Today I interview Tristan Tarwater. Tarwater, along with illustrator Adrian Ricker, is the creative mind behind the Valley of Ten Crescents series and the upcoming Shamsee: A Fistful of Lunars, a graphic novel about unlucky rogues, conniving gangsters, and an underworld full of big plans, bigger risks and bloody consequences. The graphic novel’s Kickstarter recently hit its initial goal, and Tristan was kind enough to answer some questions about the project. So here we go!
First off, please tell us a little about Shamsee: a Fistful of Lunars.
Shamsee: A Fistful of Lunars is a graphic novel about a bit player getting into a lot of trouble. Shamsee shows up in two of my novels, Thieves at Heart and Self-Made Scoundrel and his role in those books is as kind of a cautionary tale. Kind of, if you can’t be a good example, you’ll just have to be a dire warning? The other characters knows he’s small time and not super trustworthy but he can be useful on occasion so people don’t get on him too hard. In this graphic novel he takes center stage, making bad decisions and connecting with other players in the criminal underworld and there’s an implication that these small actions lead to bigger events. It’s the story of a wild card trying to live their life in a much bigger world.
Where did you get the idea for this project?
Well, I’ve always wanted to do a comic, truth be told. I got the idea kind of from my Spouse, who swears The Valley of Ten Crescents is about Shamsee, which it isn’t, though he will come back, ha! I wanted to do something a bit more light hearted and I thought Shamsee would be a great character for a comic and of course, he’d wind up owing someone money. It kind of spiraled out from there.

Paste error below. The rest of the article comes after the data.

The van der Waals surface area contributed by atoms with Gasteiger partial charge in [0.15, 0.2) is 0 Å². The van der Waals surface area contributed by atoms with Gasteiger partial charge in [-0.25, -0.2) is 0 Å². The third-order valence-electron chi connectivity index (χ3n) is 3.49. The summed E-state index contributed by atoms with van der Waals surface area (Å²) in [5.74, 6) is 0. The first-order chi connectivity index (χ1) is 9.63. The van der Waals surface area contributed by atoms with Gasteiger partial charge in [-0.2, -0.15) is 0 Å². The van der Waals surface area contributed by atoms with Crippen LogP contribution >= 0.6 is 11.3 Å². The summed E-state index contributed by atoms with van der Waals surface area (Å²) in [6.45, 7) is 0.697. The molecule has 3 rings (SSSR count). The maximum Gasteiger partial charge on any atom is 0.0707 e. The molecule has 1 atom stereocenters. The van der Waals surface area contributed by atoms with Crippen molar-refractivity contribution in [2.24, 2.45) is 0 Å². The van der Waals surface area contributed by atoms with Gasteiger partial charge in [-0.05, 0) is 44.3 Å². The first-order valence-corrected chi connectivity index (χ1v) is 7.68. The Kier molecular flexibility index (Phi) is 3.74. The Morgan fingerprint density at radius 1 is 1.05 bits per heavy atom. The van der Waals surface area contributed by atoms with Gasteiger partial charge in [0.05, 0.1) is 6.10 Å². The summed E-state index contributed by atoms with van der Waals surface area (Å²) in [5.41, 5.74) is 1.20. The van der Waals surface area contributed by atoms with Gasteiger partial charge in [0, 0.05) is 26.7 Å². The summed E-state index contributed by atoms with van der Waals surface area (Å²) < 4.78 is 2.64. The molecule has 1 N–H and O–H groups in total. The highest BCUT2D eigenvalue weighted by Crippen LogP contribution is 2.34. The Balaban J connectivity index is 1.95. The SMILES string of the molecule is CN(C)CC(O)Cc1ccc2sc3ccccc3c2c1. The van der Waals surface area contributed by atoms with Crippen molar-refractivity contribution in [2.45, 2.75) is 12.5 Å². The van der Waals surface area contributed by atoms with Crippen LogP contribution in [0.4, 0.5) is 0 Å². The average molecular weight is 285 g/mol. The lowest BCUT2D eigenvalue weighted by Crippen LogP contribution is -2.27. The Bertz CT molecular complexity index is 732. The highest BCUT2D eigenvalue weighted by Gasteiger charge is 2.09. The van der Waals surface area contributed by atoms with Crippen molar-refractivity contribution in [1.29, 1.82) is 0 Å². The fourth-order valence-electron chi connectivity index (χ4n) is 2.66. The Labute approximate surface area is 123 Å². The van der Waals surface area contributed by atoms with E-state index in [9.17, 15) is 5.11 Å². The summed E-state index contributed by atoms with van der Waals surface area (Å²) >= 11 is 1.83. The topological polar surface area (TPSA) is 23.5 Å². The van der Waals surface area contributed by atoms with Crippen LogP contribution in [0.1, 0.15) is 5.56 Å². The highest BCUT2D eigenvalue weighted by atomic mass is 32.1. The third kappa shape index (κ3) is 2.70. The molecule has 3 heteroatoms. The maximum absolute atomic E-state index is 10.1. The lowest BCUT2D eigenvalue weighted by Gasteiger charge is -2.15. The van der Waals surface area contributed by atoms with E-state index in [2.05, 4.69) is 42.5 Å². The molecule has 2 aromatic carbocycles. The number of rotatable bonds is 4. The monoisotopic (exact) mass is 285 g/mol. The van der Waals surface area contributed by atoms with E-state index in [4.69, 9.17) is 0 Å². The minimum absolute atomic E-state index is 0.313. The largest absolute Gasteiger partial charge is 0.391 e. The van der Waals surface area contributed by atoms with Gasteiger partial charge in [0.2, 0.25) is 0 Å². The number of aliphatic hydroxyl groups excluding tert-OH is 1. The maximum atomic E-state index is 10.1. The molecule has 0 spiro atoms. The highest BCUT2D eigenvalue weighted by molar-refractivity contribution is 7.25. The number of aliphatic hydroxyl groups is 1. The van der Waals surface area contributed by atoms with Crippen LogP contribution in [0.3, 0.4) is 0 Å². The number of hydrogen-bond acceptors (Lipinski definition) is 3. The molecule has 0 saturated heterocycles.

What do you think sets Fistful of Lunars apart?
On the story side, it’s the tale of a normal person trying to go about their business while stuff falls apart around them. A lot of fiction is centered around the major players, the people in charge, trying to change the world or the system and meanwhile, there are a lot of people in the background, trying to get to work, buying things for dinner, needing to unwind with friends and trying to find time, paying their bills.
There’s a very natural kind of feedback, where the actions of both groups of people actually do affect others, but its not always recognized. Shamsee is a normal person, albeit with no profession to speak of, and like a lot of people strapped for cash, he’s thinking about today only. A lot of people are looking towards the horizon and the long game and he’s flailing along at the edge of their sight, ruining their view of the sunset but he doesn’t realize it. Shamsee’s main concern is, aaah, I need to get this money! Small time players in a world where big things happen is a theme of Ten Crescents, really. A Fistful of Lunars is a lot funnier than the books though. He’s not even an anti-hero, he’s that guy you know who just can’t get his life together in spades that you keep around for a laugh.